Here's a Question: Is It Bad to Eat Ice?

Ice Cubes On A Pink Background

  Poh Kim Yeoh / EyeEm / Getty Images

Some have to have their coffee in the morning, others prefer sodas, and for a select group of people, the day can’t begin without a large cup full of ice. Whether you yourself are a regular ice chewer or whether it’s someone you know, you’ve likely witnessed someone chomping on frozen cubes throughout the day. Many people do it for the satisfying crunch, or as a residual childhood habit, or even as a way to stave off other cravings. Whatever the reason, numerous individuals are drawn to eating ice, but you might find yourself wondering just how bad of a habit it really is. 

In general, the consumption of ice is fine and can be hydrating when melted, but the act of chewing the hard frozen chunks can cause damage to the teeth and gums. We consulted dentist Kevin Sands, DDS, and Stéphanie and Richard Palacci, founders of oral care brand Lebon, to find out more about how it can affect your health. What we discovered? There might actually be an underlying reason for why you do it. Keep reading to find out what you should know before picking up that cup of ice.

The Causes and Effects of Chewing Ice

Pagophagia, or the compulsion to chew ice, is a relatively common phenomenon, albeit one that's not so commonly reported. According to Sands, the question of whether it's bad to eat ice isn't as clear-cut as you may think. "It depends on what you mean by 'eating,'" says Sands. "Chewing and crunching on ice is really bad for your teeth. It can wear the enamel over time or even crack a tooth." And not to be the bearer of bad news, but a cracked tooth could require a crown, a filling, or even a root canal to be fixed. And at the very least, a worn-down enamel could heighten your sensitivity to the extremely cold temperate of ice. In other words, chewing the frozen cubes might not be so soothing anymore.

Meet the Expert

Kevin Sands, DDS, is a Beverly Hills-based dentist whose clientele includes Emma Stone and Amber Rose.

What can be a larger concern is that the craving can potentially indicate greater factors that cause the pagophagia. For instance, this habitual ice eating can possibly be a sign of stress, according to the Mayo Clinic. And according to some studies, iron deficiency can contribute to the desire to chew ice. In fact, according to another study, if you have iron-deficiency anemia, you might actually find that the act of chewing ice helps to boost your mental alertness, which could be the reason why you might feel like you can't function or focus without a cup of ice. One study shows pica cravings (the tendency to eat items that aren't food) also occur in some women who are pregnant and expecting, one example of which being the compulsion to chew ice.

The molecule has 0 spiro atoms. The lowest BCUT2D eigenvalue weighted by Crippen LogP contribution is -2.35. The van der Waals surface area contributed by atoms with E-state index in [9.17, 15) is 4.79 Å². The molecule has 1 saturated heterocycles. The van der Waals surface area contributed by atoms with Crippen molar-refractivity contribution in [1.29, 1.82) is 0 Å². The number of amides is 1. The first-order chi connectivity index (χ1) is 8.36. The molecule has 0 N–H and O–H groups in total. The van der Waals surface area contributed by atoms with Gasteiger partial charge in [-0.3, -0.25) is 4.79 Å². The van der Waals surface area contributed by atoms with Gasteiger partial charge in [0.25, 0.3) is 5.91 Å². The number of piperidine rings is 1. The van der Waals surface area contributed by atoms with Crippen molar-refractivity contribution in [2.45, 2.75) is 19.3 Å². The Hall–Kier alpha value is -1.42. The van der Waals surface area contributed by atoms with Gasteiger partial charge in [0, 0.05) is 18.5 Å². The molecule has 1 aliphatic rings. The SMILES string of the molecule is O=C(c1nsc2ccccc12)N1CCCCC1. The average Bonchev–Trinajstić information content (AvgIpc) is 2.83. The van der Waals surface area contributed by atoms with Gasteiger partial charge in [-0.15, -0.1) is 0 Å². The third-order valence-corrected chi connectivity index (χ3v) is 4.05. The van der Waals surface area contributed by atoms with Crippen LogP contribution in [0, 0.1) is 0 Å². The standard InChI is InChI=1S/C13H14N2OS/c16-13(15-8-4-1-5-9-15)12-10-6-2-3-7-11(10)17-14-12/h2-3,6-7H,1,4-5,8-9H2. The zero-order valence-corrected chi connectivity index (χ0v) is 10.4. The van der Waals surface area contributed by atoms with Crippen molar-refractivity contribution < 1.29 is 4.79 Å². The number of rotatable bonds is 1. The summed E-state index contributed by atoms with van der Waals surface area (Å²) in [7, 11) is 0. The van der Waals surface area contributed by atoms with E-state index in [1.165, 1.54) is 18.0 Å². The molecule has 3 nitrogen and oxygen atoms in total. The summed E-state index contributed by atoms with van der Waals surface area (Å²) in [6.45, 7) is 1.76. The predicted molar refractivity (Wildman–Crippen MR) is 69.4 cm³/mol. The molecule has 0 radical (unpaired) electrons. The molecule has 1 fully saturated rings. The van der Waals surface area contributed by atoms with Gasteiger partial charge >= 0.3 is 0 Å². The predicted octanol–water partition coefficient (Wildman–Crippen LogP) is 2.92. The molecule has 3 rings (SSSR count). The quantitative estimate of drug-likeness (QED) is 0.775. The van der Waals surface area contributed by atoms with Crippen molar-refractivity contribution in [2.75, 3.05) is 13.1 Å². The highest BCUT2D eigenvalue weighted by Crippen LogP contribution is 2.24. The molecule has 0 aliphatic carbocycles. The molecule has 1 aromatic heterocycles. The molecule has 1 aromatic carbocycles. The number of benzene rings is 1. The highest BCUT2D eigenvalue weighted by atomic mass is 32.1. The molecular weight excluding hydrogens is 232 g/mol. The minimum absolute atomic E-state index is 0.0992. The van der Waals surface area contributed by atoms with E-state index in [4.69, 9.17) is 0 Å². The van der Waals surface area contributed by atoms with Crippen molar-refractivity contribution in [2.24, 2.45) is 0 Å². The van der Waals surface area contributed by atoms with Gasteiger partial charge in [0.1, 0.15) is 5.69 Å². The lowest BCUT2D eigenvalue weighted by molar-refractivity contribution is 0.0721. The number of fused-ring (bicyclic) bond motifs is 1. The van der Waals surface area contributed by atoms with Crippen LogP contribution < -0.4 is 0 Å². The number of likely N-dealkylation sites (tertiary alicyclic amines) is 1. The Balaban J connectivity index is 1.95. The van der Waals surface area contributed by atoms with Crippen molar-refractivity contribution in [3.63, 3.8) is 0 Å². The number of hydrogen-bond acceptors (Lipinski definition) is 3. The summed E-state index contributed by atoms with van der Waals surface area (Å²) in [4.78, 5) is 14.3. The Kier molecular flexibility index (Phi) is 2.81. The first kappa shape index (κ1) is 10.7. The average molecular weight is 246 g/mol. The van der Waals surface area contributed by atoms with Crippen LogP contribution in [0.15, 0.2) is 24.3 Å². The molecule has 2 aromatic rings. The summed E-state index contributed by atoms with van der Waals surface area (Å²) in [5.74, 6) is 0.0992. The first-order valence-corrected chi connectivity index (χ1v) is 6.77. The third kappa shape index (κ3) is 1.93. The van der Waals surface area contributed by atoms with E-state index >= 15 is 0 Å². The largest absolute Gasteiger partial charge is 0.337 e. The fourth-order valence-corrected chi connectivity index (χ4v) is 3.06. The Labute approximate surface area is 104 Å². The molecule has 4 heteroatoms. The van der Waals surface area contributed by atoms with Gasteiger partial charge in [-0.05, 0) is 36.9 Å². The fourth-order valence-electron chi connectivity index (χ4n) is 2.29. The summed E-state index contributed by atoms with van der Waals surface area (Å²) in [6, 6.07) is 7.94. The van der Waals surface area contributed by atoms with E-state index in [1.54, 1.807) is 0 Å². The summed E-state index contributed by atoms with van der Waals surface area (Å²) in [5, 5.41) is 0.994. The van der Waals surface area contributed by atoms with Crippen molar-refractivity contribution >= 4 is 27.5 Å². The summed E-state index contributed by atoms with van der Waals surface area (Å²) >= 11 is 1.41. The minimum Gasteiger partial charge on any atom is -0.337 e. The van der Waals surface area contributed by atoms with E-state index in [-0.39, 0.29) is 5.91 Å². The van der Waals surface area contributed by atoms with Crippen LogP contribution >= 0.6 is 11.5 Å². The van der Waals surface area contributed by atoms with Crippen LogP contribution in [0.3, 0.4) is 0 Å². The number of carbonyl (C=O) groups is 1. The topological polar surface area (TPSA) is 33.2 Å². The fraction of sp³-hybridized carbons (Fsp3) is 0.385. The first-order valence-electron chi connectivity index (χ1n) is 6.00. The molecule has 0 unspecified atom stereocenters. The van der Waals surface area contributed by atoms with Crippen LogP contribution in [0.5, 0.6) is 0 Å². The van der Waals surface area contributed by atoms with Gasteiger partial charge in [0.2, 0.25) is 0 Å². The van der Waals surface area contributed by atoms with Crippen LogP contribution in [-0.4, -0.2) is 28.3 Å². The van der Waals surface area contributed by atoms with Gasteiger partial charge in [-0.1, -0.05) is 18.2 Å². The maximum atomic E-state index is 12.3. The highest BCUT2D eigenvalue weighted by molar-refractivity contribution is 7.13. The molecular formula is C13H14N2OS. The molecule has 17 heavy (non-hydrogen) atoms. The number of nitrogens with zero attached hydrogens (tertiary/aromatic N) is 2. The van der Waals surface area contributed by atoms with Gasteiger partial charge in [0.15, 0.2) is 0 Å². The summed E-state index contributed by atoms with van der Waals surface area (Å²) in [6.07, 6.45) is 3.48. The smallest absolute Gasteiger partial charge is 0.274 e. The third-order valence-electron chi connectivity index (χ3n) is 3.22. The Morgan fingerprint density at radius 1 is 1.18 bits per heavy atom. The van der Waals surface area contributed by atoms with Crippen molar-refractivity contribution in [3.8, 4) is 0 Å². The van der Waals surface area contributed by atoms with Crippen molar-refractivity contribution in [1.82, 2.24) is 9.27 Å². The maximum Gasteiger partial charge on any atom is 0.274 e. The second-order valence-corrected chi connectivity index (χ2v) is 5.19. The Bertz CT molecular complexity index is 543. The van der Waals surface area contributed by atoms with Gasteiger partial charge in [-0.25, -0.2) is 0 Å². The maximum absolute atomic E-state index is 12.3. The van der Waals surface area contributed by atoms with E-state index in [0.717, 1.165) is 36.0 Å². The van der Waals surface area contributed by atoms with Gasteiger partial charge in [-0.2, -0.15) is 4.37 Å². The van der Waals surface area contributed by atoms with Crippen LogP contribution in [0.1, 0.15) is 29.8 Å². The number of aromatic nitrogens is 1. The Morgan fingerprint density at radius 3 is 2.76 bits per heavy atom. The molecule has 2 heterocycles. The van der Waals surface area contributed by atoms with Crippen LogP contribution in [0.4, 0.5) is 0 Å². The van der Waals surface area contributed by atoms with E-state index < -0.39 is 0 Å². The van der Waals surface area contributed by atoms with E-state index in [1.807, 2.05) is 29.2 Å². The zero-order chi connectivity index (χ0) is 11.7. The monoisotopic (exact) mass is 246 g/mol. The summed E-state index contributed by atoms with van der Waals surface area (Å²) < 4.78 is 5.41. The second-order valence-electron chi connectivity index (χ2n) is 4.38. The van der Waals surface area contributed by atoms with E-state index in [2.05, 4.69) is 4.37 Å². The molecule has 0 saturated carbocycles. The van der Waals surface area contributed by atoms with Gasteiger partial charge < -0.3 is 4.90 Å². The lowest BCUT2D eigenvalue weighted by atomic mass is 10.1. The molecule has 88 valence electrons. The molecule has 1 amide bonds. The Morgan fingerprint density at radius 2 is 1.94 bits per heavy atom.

All that to say there is a wide variety of factors that can contribute to the desire to eat ice. So while the act of consuming ice isn't harmful in and of itself, consult your physician to see if you should up your iron intake or find out more about what steps you can take to further pinpoint the source of your pagophagia.

How to Safely Eat Ice

On the other hand, Sands says allowing ice to melt in your mouth isn't harmful to teeth and might actually be a good way to stay hydrated. If your ice craving is about temperature, try drinking ice water through a straw or a narrow-necked water bottle so you're less tempted to chomp on the ice. If it's about the texture, stock crunchy snacks as a substitute for ice. Carrots and broccoli spears are a satisfying but tooth-friendly alternative.

A worn-down enamel from chewing ice can contribute to cavities down the line, so your oral care is important in maintaining healthy teeth. Be sure to use a toothpaste that supports enamel strength to prevent cavities and possibly fend off tooth sensitivity. Lebon's Le White Toothpaste, for example, contains green tea as a natural ingredient to strengthen teeth. "There are several treatments on the market for sensitive teeth but none are as long-lasting as green tea," according to Stéphanie and Richard Palacci, founders of Lebon.

Meet the Expert

Stéphanie and Richard Palacci are the founders of the French oral care brand Lebon, which makes luxury vegan products.

"Green tea is an antioxidant promoting healthier, stronger teeth that help prevent bacteria that cause tooth decay and other periodontal diseases, as well as bone resorption. Controlling bacteria and lowering the acidity level, green tea can also play a key part in preventing cavities," they add.

Le White Toothpaste
Lebon Le White Organic Toothpaste $24.00

The Final Takeaway

The bottom line: It's not bad to eat ice if you're sucking on it or allowing it to melt, but it is bad to eat ice if you're chewing or breaking it with your teeth. The latter habit can lead to cracked teeth or injured gums. Pagophagia can also be the result of many different factors, so it's best to seek the advice of your doctor to find the source of what's causing your urge to chew.

Up next: A Dentist Shares 6 Ways to Keep Your Oral Hygiene 10/10 During Quarantine

Article Sources
Byrdie takes every opportunity to use high-quality sources, including peer-reviewed studies, to support the facts within our articles. Read our editorial guidelines to learn more about how we keep our content accurate, reliable and trustworthy.
  1. Hunt MG, Belfer S, Atuahene B. Pagophagia improves neuropsychological processing speed in iron-deficiency anemiaMed Hypotheses. 2014;83(4):473‐476. doi:10.1016/j.mehy.2014.07.016

  2. The Mayo Clinic. Craving and chewing ice: A sign of anemia?

  3. Borgna-Pignatti C, Zanella S. Pica as a manifestation of iron deficiency. Expert Rev Hematol. 2016;9(11):1075-1080. doi:10.1080/17474086.2016.1245136

Related Stories